In climbing we have a unique tradition of quitting our jobs, moving into our vans and tents and living on next to nothing so that we can climb every day. Climbing is not a sport that can be excelled at by training in your spare time. It requires an immersive lifestyle, absolute commitment. Perhaps no person at the time embodied the dirtbag ethic more than Dean. He was like a climbing monk and his dedication to pushing the limits of the sport even early on was religious in its fervor, sometimes bordering on zealotry. Dean and I were similar in a lot of ways. We both were firmly of the disestablishment, semi-anarchist soul searchers whose tendency towards mild depression required steep rock faces and difficult all-day climbs to hold the foreboding at bay. I was living out of the back of my truck, and we became fast friends—or, more than that, members in the same tribe.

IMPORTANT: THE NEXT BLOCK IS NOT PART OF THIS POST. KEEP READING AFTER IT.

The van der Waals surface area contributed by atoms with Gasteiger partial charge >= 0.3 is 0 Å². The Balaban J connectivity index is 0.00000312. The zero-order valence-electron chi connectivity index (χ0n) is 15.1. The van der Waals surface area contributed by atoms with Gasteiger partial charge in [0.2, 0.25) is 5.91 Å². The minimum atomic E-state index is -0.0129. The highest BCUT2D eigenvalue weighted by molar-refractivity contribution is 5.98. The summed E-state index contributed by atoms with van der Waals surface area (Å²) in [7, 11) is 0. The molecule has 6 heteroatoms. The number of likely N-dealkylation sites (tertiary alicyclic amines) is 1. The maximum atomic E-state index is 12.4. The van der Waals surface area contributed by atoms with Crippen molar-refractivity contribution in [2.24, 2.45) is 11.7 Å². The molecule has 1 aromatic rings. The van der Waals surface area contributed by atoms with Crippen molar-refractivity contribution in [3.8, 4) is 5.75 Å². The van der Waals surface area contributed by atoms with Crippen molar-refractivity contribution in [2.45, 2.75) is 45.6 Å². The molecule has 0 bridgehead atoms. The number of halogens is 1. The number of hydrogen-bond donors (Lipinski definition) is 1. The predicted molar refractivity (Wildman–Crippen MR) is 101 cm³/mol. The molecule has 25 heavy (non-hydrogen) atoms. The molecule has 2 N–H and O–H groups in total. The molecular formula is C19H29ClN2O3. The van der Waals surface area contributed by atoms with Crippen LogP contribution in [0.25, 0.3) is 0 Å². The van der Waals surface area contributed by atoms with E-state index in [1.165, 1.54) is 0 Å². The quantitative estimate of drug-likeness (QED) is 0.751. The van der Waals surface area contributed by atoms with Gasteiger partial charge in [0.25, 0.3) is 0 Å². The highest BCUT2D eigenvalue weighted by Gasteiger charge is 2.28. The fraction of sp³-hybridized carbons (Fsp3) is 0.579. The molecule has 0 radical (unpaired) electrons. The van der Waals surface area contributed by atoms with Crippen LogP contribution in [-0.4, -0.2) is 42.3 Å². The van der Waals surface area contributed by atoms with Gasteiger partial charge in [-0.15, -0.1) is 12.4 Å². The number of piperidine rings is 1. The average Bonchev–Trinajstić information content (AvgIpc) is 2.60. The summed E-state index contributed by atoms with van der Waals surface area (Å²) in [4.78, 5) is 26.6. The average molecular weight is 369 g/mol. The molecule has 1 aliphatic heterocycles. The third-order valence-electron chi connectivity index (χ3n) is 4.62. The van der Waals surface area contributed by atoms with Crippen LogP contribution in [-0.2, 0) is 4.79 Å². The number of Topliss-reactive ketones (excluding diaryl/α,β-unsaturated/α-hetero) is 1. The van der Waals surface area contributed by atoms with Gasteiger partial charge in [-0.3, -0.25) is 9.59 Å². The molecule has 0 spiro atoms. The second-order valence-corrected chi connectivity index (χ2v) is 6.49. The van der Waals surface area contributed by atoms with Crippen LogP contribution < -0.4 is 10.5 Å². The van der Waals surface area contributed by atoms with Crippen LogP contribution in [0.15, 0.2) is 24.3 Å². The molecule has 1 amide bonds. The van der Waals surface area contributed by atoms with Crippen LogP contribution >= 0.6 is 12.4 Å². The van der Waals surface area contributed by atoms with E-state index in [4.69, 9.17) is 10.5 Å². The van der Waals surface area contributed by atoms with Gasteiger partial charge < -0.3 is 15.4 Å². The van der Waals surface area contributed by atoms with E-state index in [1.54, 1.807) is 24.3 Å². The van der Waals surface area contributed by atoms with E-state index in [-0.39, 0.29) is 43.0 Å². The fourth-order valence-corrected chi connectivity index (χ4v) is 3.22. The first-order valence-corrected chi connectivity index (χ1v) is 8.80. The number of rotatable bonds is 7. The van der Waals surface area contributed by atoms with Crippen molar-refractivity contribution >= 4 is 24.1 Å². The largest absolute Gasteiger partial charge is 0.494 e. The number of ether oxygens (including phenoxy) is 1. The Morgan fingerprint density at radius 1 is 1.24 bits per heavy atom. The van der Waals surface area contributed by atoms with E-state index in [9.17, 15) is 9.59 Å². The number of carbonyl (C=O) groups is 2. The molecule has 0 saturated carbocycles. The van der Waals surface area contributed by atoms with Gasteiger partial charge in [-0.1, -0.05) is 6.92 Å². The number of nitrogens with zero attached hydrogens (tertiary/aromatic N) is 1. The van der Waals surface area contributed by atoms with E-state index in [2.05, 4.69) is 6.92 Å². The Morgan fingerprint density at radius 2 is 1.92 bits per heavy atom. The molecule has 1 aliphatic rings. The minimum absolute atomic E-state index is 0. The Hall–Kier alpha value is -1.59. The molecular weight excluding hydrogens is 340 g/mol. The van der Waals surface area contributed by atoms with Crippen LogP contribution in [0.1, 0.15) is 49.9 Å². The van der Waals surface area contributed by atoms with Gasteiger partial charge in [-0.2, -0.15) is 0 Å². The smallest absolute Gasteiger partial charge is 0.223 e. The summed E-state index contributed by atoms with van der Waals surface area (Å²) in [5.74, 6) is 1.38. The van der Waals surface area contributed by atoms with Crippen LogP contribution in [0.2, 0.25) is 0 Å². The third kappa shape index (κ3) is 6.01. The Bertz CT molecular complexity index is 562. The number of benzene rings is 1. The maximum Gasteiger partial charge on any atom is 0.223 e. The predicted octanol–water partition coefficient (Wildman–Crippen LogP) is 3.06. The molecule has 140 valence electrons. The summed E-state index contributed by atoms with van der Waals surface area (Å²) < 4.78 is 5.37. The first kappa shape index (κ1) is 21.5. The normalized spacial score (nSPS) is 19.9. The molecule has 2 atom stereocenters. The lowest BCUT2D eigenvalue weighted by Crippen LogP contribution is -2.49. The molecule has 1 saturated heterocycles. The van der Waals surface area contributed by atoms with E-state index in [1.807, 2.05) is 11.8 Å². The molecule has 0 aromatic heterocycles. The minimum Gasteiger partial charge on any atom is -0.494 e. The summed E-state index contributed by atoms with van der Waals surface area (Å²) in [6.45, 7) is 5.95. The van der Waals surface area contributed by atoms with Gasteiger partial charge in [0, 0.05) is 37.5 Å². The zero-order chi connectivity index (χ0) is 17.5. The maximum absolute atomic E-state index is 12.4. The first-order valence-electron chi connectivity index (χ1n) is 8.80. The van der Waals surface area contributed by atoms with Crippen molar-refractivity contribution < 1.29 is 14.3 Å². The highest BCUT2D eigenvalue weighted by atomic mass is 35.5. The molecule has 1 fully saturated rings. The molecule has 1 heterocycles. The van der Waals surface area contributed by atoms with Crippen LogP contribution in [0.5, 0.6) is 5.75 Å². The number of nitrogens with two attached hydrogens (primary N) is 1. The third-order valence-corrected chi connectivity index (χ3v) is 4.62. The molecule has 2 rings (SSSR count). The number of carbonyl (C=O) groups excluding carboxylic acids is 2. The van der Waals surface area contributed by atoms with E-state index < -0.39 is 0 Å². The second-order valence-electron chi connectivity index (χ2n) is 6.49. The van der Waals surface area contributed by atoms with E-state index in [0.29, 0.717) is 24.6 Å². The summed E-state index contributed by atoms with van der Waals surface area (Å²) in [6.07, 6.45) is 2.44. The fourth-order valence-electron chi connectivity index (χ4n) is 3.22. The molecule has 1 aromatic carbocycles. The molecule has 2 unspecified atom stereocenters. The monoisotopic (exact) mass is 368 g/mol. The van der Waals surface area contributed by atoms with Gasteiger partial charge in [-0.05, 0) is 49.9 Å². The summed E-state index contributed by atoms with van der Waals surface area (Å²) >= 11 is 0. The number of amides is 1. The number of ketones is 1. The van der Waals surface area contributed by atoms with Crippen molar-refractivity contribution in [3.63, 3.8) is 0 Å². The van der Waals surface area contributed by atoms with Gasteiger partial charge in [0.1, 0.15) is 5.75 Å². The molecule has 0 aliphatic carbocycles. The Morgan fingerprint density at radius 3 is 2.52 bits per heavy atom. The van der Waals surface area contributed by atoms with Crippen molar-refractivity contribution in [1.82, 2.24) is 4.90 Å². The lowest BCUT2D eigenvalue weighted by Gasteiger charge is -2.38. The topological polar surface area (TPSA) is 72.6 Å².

I joined a small clan who called themselves the Rock Monkeys. Over the next few years, a band of us would quietly write new history on the walls of Yosemite. If the Rock Monkeys were a tribe, Dean became our chief. I had the extreme good fortune to have Dean take me under his wing, teaching me the finer aspects of speed soloing on routes like Royal Arches and Snake Dike, and eventually full-fledged speed climbing on El Cap. We shared a frenetic impatience that made us fast, if not reckless. Dean also introduced me to slacklining, and soon we were walking huge exposed lines far above the valley floor together. Looking back, we really were living an absolutely unorthodox, but close to utopian, lifestyle.

Dean had earned a reputation in our community of being the valley’s boldest climber, but beyond our granite sanctuary no one really knew who he was yet. I remember even then having this sense of inevitability about Dean. He was just too exceptional for obscurity. His dreams were too big. Where a lot of us saw danger and impossibility, Dean saw challenge and opportunity.